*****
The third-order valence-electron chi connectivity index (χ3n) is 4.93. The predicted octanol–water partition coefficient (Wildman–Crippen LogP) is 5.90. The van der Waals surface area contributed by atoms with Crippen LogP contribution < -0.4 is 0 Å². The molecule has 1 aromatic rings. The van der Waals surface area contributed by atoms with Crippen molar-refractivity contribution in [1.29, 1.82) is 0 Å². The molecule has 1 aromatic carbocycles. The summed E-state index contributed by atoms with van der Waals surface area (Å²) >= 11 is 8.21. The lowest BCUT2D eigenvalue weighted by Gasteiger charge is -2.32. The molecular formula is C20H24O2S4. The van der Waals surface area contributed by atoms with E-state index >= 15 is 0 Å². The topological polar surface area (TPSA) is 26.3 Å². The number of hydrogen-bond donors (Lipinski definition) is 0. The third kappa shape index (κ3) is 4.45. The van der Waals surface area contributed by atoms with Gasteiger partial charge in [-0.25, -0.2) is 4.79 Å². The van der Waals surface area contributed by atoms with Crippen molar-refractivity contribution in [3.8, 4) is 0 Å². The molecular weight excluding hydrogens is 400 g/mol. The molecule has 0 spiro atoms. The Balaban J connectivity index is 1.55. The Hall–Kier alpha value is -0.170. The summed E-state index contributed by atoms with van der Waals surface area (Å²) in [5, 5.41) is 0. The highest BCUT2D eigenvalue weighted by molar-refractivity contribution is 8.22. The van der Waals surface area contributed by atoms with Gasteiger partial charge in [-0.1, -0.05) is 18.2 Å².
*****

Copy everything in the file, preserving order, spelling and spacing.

The third-order valence-electron chi connectivity index (χ3n) is 4.93. The predicted octanol–water partition coefficient (Wildman–Crippen LogP) is 5.90. The van der Waals surface area contributed by atoms with Crippen LogP contribution < -0.4 is 0 Å². The molecule has 1 aromatic rings. The van der Waals surface area contributed by atoms with Crippen molar-refractivity contribution in [1.29, 1.82) is 0 Å². The molecule has 1 aromatic carbocycles. The summed E-state index contributed by atoms with van der Waals surface area (Å²) >= 11 is 8.21. The lowest BCUT2D eigenvalue weighted by Gasteiger charge is -2.32. The molecular formula is C20H24O2S4. The van der Waals surface area contributed by atoms with E-state index >= 15 is 0 Å². The topological polar surface area (TPSA) is 26.3 Å². The number of hydrogen-bond donors (Lipinski definition) is 0. The third kappa shape index (κ3) is 4.45. The van der Waals surface area contributed by atoms with Gasteiger partial charge in [-0.25, -0.2) is 4.79 Å². The van der Waals surface area contributed by atoms with Crippen molar-refractivity contribution in [3.8, 4) is 0 Å². The molecular weight excluding hydrogens is 400 g/mol. The molecule has 0 spiro atoms. The Balaban J connectivity index is 1.55. The Hall–Kier alpha value is -0.170. The summed E-state index contributed by atoms with van der Waals surface area (Å²) in [5, 5.41) is 0. The highest BCUT2D eigenvalue weighted by molar-refractivity contribution is 8.22. The van der Waals surface area contributed by atoms with Gasteiger partial charge in [-0.1, -0.05) is 18.2 Å².